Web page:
I believe in a different Santa
Don’t apologise for Maori Father Christmas, the festive fellow exists in whatever shape, colour or creed you need.
I’m not hating on those who believe Santa is a rotund old white guy who lives near the North Pole and spends once a night every December flying around the world breaking into homes, and rewardingwellbehaved children with gifts.
After all, as a child, I laboured under that very delusion. It didn’t matter that on the Christmas cards of the day, Santa seemed to live somewhere really snowy, whereas here in New Zealand, outside it was hot-as.
I just assumed his suit would have some special temperature control features that allowed him to function comfortably, whatever country he was delivering presents to.
In the house I grew up in, it didn’t even matter that we had never used our fireplace, and no one was really sure whether the chimney was open all the way to the top.
Every year on Christmas Eve, before going to sleep, I would get excited as I looked at the tree in our sitting room. And I would marvel that even on a planet as vast as Earth, with somany homes to visit, Santa and his reindeer would take the trouble to land on our family’s humble little roof in Te Atatu North.
As the years passed, I gradually began to question Santa’s gift-giving when he always seemed to drop off the same presents: shorts and a T-shirt.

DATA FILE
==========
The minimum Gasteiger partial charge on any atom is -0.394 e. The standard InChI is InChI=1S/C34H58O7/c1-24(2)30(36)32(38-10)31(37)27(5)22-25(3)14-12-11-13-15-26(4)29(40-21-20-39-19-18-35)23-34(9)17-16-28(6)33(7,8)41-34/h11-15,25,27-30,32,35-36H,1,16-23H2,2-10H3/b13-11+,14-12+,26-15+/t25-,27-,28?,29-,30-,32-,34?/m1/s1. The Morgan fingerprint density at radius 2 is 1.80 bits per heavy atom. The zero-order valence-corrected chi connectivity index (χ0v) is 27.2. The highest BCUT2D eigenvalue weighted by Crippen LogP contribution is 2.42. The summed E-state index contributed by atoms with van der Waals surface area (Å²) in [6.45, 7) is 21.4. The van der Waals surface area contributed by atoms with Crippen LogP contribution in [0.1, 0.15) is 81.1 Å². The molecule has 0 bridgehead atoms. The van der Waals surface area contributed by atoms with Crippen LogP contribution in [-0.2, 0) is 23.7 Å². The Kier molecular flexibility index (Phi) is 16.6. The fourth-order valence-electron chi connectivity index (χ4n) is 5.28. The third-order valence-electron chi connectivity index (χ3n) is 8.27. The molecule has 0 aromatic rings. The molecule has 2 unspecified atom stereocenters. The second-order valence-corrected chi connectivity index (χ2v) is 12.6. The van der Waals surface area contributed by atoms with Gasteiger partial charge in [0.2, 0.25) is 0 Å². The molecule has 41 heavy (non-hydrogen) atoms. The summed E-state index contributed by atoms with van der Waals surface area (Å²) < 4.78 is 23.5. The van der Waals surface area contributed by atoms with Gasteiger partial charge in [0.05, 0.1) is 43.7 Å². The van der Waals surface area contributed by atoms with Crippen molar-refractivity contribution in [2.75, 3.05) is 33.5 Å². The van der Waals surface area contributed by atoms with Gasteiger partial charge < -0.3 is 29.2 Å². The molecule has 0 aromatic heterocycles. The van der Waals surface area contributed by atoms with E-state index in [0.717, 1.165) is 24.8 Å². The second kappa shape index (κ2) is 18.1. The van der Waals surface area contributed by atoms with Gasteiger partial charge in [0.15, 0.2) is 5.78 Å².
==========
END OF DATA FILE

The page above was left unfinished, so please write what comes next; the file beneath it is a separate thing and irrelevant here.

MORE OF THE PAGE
I was 8 years old when I decided to test once and for all whether Santa was real, and walked around outside on Christmas Eve night, straining to hear the jingling of his reindeer’s bells as they flew over.
And then I learned about the real-life Santa, St Nicholas, who was born around 280AD in Lycia, BRADEN FASTIER / STUFF an area that is part of presentday Turkey. He lost his parents when still a young man but they left him lots of money and the devout Christian used it to help the poor and the sick.
But that original Santa looked nothing like the Santa on our Christmas cards either, and gradually I realised that our Santa is for children, and that the most loved version of his look is the one created by Coca Cola in 1931.
Children have their own journeys to go onwhen it comes to their understanding of Santa. But I amabsolutely sure they wouldn’t turn insane and racist if the Santa at their parade didn’t look like the one Coke came up with.
Because that’s exactly what a whole heap of adults have done after the Nelson Santa Parade dared to be different by having a Maori Santa. And some of the racism that followed online has now been shared thousands of times.
In fact, I applaud Nelson for having aMaori Santa. It honours Christmas but also reflects our place in the world and our traditions, and I wish the parade’s organisers hadn’t apologised. Hopefully next year, other regions aren’t afraid to do something similar. I used to think Santa had to be white too until I was in Samoa one time a while back and saw a parade that a family were putting on for their village. Santa was Samoan, and the kids didn’t look any less delighted.
Maybe, whatever the ethnicity, some people still want Santa to be dressed up like a Coca Cola advert. But for a Christmas parade and a debate about Santa to bring out such a prejudiced and ugly side of people, is just weird. I guess racists like Christmas, too.
Yes, Nelson’s parade Santa was as good as any Santa around the world.